Rock art and the contested landscape of the north eastern Cape, South Africa

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dc.contributor.author Henry, Leila
dc.date.accessioned 2010-07-26T12:16:13Z
dc.date.available 2010-07-26T12:16:13Z
dc.date.issued 2010-07-26T12:16:13Z
dc.identifier.uri http://hdl.handle.net/10539/8307
dc.description.abstract ABSTRACT The north Eastern Cape is well known for its exceptional fine-line rock art. Recently, two non-fine-line traditions have been identified in the high mountains of this region. These corpora of rock art formed part of the interaction between San and non-San individuals in the creolised context of the nineteenth century. My discovery of further non-fine-line rock art, on the inland plateau, offers an opportunity to better understand the development of non-fine-line rock art and the role it played in relations between different groups. I argue that these three corpora of non-fine-line rock art are chronological variants of a single tradition, which I label the Type 2 tradition. The development of this tradition is associated with the breakdown of independent San-led bands and their loss of control of the space of painting, which became a contested landscape as multi-ethnic groups vied for political influence in the region and access to the San spirit world that would aid in their raiding prowess. en_US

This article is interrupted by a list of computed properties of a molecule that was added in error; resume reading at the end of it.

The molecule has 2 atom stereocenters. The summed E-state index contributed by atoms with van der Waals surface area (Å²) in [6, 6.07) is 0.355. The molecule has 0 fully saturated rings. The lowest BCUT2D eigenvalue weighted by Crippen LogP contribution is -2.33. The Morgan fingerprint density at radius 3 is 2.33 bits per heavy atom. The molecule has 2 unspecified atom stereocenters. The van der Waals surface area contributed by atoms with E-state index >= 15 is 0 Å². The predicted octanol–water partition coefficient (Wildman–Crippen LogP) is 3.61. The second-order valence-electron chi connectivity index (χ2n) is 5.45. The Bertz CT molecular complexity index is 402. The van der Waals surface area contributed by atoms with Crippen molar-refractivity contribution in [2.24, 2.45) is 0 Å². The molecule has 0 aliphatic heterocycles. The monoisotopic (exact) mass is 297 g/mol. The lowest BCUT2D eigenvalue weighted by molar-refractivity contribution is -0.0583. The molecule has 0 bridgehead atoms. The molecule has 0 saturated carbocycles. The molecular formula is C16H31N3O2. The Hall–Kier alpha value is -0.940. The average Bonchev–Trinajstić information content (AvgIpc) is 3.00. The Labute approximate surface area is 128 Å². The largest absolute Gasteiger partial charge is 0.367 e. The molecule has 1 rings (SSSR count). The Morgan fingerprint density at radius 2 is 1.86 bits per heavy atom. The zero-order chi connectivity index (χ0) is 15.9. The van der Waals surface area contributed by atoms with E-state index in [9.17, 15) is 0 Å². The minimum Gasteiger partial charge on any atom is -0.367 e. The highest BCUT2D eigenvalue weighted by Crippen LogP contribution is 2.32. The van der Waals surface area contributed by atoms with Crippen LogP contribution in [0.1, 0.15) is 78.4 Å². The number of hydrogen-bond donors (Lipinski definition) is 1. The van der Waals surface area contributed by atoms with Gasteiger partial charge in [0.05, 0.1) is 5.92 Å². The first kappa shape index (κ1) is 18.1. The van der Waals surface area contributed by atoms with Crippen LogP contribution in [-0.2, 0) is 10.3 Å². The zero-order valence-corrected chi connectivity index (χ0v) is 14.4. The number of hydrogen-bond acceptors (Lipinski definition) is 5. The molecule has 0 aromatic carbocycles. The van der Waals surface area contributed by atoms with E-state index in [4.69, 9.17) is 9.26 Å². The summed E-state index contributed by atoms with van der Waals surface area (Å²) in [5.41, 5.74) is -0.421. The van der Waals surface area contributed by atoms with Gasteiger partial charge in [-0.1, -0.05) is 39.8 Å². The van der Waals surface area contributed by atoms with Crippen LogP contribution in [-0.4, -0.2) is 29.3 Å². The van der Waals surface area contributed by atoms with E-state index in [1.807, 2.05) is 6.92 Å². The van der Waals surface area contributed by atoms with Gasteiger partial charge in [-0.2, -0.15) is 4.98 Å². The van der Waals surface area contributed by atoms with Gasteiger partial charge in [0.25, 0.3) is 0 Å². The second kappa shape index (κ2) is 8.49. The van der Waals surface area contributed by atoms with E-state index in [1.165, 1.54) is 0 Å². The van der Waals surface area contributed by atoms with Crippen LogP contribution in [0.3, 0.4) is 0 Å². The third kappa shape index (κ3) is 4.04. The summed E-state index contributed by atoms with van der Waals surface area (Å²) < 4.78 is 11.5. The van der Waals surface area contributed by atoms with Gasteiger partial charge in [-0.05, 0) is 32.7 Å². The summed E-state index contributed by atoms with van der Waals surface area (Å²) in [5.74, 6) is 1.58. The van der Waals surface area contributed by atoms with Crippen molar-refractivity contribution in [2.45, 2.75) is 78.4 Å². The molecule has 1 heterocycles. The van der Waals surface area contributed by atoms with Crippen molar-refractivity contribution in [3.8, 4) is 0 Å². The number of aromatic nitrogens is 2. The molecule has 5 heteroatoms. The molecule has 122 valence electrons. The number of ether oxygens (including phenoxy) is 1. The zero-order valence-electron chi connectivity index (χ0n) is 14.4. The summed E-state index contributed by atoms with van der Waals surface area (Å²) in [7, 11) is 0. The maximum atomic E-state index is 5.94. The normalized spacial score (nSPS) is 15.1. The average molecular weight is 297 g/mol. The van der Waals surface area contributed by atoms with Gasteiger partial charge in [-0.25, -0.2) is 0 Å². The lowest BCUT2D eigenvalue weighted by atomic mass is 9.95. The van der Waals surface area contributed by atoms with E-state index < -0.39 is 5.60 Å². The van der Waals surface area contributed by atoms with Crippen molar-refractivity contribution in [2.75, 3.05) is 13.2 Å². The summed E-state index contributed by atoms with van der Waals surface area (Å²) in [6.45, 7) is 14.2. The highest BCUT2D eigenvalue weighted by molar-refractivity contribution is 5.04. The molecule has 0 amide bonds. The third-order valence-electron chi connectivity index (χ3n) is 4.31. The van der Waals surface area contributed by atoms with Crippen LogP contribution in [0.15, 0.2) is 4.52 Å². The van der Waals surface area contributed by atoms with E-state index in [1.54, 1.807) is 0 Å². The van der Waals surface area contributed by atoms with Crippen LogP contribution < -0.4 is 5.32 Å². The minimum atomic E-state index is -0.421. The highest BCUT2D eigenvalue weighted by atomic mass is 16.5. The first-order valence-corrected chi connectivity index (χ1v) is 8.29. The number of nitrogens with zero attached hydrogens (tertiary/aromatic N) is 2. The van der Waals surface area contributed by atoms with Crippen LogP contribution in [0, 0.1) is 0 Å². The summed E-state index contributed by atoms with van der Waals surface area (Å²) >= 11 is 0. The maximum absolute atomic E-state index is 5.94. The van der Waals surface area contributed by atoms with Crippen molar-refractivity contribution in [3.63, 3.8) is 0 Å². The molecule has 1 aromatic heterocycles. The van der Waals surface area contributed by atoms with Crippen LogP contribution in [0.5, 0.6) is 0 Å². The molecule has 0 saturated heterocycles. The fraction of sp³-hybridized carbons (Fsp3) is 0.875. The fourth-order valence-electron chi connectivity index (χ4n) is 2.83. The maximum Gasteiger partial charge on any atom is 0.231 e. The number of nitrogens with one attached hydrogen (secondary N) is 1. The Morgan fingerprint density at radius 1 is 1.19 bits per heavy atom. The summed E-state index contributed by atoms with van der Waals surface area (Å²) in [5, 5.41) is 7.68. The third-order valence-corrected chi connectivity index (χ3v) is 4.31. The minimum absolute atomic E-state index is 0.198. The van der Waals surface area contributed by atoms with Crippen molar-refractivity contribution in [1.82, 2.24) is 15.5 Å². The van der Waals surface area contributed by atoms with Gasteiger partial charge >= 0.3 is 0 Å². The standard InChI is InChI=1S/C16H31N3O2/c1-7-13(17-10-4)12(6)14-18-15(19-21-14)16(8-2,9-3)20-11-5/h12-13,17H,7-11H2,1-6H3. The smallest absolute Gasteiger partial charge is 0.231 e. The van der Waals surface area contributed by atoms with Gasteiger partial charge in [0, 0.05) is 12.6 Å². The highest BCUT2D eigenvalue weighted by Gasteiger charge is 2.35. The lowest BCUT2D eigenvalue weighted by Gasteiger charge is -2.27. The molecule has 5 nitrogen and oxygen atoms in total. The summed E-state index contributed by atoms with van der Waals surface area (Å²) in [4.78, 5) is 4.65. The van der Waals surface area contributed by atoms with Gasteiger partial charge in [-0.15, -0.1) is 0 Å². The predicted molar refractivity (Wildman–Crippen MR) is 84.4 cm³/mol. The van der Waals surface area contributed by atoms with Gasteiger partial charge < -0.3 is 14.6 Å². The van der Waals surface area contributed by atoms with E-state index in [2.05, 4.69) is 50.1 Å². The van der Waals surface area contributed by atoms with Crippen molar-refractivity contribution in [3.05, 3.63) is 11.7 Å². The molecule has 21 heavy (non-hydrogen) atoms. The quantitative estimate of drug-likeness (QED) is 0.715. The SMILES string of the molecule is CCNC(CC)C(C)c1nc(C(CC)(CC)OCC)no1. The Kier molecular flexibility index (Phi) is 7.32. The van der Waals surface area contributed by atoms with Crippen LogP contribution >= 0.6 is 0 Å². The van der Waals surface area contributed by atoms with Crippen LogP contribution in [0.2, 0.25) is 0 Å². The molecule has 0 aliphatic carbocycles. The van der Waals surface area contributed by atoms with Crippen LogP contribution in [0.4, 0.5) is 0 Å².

dc.language.iso en en_US
dc.title Rock art and the contested landscape of the north eastern Cape, South Africa en_US
dc.type Thesis en_US


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